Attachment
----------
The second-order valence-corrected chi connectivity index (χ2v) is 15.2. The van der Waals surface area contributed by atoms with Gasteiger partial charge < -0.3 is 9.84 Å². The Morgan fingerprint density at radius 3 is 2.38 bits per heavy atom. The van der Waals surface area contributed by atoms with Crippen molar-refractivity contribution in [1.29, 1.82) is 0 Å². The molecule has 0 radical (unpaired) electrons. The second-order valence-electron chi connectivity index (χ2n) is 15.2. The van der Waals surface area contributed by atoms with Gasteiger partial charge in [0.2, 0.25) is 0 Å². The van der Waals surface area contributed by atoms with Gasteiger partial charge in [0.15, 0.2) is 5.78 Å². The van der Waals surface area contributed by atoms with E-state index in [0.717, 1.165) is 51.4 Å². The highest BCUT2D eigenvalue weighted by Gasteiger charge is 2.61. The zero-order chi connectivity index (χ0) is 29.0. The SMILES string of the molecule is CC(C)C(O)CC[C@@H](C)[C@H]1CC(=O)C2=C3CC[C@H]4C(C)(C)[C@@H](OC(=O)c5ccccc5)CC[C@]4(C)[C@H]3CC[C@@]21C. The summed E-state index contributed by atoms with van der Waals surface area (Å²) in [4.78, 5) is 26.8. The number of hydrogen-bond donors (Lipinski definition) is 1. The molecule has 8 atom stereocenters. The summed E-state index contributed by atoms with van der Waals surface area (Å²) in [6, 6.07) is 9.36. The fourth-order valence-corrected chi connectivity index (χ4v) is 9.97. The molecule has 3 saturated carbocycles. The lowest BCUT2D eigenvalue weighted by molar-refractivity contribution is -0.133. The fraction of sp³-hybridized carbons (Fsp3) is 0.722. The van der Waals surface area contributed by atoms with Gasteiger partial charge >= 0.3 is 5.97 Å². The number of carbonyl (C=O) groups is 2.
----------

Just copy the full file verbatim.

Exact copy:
The second-order valence-corrected chi connectivity index (χ2v) is 15.2. The van der Waals surface area contributed by atoms with Gasteiger partial charge < -0.3 is 9.84 Å². The Morgan fingerprint density at radius 3 is 2.38 bits per heavy atom. The van der Waals surface area contributed by atoms with Crippen molar-refractivity contribution in [1.29, 1.82) is 0 Å². The molecule has 0 radical (unpaired) electrons. The second-order valence-electron chi connectivity index (χ2n) is 15.2. The van der Waals surface area contributed by atoms with Gasteiger partial charge in [0.2, 0.25) is 0 Å². The van der Waals surface area contributed by atoms with Gasteiger partial charge in [0.15, 0.2) is 5.78 Å². The van der Waals surface area contributed by atoms with E-state index in [0.717, 1.165) is 51.4 Å². The highest BCUT2D eigenvalue weighted by Gasteiger charge is 2.61. The zero-order chi connectivity index (χ0) is 29.0. The SMILES string of the molecule is CC(C)C(O)CC[C@@H](C)[C@H]1CC(=O)C2=C3CC[C@H]4C(C)(C)[C@@H](OC(=O)c5ccccc5)CC[C@]4(C)[C@H]3CC[C@@]21C. The summed E-state index contributed by atoms with van der Waals surface area (Å²) in [4.78, 5) is 26.8. The number of hydrogen-bond donors (Lipinski definition) is 1. The molecule has 8 atom stereocenters. The summed E-state index contributed by atoms with van der Waals surface area (Å²) in [6, 6.07) is 9.36. The fourth-order valence-corrected chi connectivity index (χ4v) is 9.97. The molecule has 3 saturated carbocycles. The lowest BCUT2D eigenvalue weighted by molar-refractivity contribution is -0.133. The fraction of sp³-hybridized carbons (Fsp3) is 0.722. The van der Waals surface area contributed by atoms with Gasteiger partial charge >= 0.3 is 5.97 Å². The number of carbonyl (C=O) groups is 2.